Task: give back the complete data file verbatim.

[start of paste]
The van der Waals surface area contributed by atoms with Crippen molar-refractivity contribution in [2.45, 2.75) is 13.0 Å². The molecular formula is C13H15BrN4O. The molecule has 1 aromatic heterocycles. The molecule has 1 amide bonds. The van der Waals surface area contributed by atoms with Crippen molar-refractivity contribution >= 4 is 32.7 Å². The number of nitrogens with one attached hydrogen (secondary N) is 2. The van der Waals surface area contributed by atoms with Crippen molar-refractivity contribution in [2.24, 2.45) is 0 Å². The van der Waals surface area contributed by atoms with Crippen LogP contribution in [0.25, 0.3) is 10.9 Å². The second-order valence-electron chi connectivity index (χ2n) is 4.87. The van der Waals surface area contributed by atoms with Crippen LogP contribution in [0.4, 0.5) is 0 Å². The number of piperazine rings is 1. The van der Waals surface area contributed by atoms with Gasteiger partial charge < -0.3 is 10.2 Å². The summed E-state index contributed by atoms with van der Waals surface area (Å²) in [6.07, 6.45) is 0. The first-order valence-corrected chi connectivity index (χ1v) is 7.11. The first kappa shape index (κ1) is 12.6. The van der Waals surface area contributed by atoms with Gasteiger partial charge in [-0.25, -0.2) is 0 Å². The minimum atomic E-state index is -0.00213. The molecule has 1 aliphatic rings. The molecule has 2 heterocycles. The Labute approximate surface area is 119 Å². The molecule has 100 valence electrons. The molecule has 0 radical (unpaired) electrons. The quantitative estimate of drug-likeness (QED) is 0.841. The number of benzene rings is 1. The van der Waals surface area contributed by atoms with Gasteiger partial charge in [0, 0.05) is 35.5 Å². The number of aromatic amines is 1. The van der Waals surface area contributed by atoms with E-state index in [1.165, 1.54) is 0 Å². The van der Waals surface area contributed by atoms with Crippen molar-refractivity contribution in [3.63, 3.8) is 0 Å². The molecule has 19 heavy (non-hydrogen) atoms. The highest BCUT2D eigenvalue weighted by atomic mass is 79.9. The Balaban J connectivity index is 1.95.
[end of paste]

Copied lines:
The van der Waals surface area contributed by atoms with Crippen molar-refractivity contribution in [2.45, 2.75) is 13.0 Å². The molecular formula is C13H15BrN4O. The molecule has 1 aromatic heterocycles. The molecule has 1 amide bonds. The van der Waals surface area contributed by atoms with Crippen molar-refractivity contribution >= 4 is 32.7 Å². The number of nitrogens with one attached hydrogen (secondary N) is 2. The van der Waals surface area contributed by atoms with Crippen molar-refractivity contribution in [2.24, 2.45) is 0 Å². The van der Waals surface area contributed by atoms with Crippen LogP contribution in [0.25, 0.3) is 10.9 Å². The second-order valence-electron chi connectivity index (χ2n) is 4.87. The van der Waals surface area contributed by atoms with Crippen LogP contribution in [0.4, 0.5) is 0 Å². The number of piperazine rings is 1. The van der Waals surface area contributed by atoms with Gasteiger partial charge < -0.3 is 10.2 Å². The summed E-state index contributed by atoms with van der Waals surface area (Å²) in [6.07, 6.45) is 0. The first-order valence-corrected chi connectivity index (χ1v) is 7.11. The first kappa shape index (κ1) is 12.6. The van der Waals surface area contributed by atoms with Gasteiger partial charge in [-0.25, -0.2) is 0 Å². The minimum atomic E-state index is -0.00213. The molecule has 1 aliphatic rings. The molecule has 2 heterocycles. The Labute approximate surface area is 119 Å². The molecule has 100 valence electrons. The molecule has 0 radical (unpaired) electrons. The quantitative estimate of drug-likeness (QED) is 0.841. The number of benzene rings is 1. The van der Waals surface area contributed by atoms with Gasteiger partial charge in [0, 0.05) is 35.5 Å². The number of aromatic amines is 1. The van der Waals surface area contributed by atoms with E-state index in [1.165, 1.54) is 0 Å². The van der Waals surface area contributed by atoms with Crippen molar-refractivity contribution in [3.63, 3.8) is 0 Å². The molecule has 19 heavy (non-hydrogen) atoms. The highest BCUT2D eigenvalue weighted by atomic mass is 79.9. The Balaban J connectivity index is 1.95.